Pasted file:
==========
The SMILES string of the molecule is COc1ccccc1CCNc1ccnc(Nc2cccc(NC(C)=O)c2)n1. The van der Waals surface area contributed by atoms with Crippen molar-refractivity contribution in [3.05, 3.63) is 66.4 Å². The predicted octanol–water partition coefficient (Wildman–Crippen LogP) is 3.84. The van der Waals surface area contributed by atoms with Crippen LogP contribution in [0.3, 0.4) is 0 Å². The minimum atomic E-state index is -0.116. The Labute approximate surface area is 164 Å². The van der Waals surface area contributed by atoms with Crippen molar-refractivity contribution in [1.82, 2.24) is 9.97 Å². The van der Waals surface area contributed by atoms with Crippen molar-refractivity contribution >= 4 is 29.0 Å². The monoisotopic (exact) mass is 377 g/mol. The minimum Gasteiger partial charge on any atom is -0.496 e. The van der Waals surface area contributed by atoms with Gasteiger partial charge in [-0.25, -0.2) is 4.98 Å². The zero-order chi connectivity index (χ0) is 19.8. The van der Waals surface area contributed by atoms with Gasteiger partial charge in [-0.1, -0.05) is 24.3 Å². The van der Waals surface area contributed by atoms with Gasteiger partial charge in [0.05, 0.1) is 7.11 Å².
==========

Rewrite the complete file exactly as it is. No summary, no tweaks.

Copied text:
The SMILES string of the molecule is COc1ccccc1CCNc1ccnc(Nc2cccc(NC(C)=O)c2)n1. The van der Waals surface area contributed by atoms with Crippen molar-refractivity contribution in [3.05, 3.63) is 66.4 Å². The predicted octanol–water partition coefficient (Wildman–Crippen LogP) is 3.84. The van der Waals surface area contributed by atoms with Crippen LogP contribution in [0.3, 0.4) is 0 Å². The minimum atomic E-state index is -0.116. The Labute approximate surface area is 164 Å². The van der Waals surface area contributed by atoms with Crippen molar-refractivity contribution in [1.82, 2.24) is 9.97 Å². The van der Waals surface area contributed by atoms with Crippen molar-refractivity contribution >= 4 is 29.0 Å². The monoisotopic (exact) mass is 377 g/mol. The minimum Gasteiger partial charge on any atom is -0.496 e. The van der Waals surface area contributed by atoms with Gasteiger partial charge in [-0.25, -0.2) is 4.98 Å². The zero-order chi connectivity index (χ0) is 19.8. The van der Waals surface area contributed by atoms with Gasteiger partial charge in [-0.1, -0.05) is 24.3 Å². The van der Waals surface area contributed by atoms with Gasteiger partial charge in [0.05, 0.1) is 7.11 Å².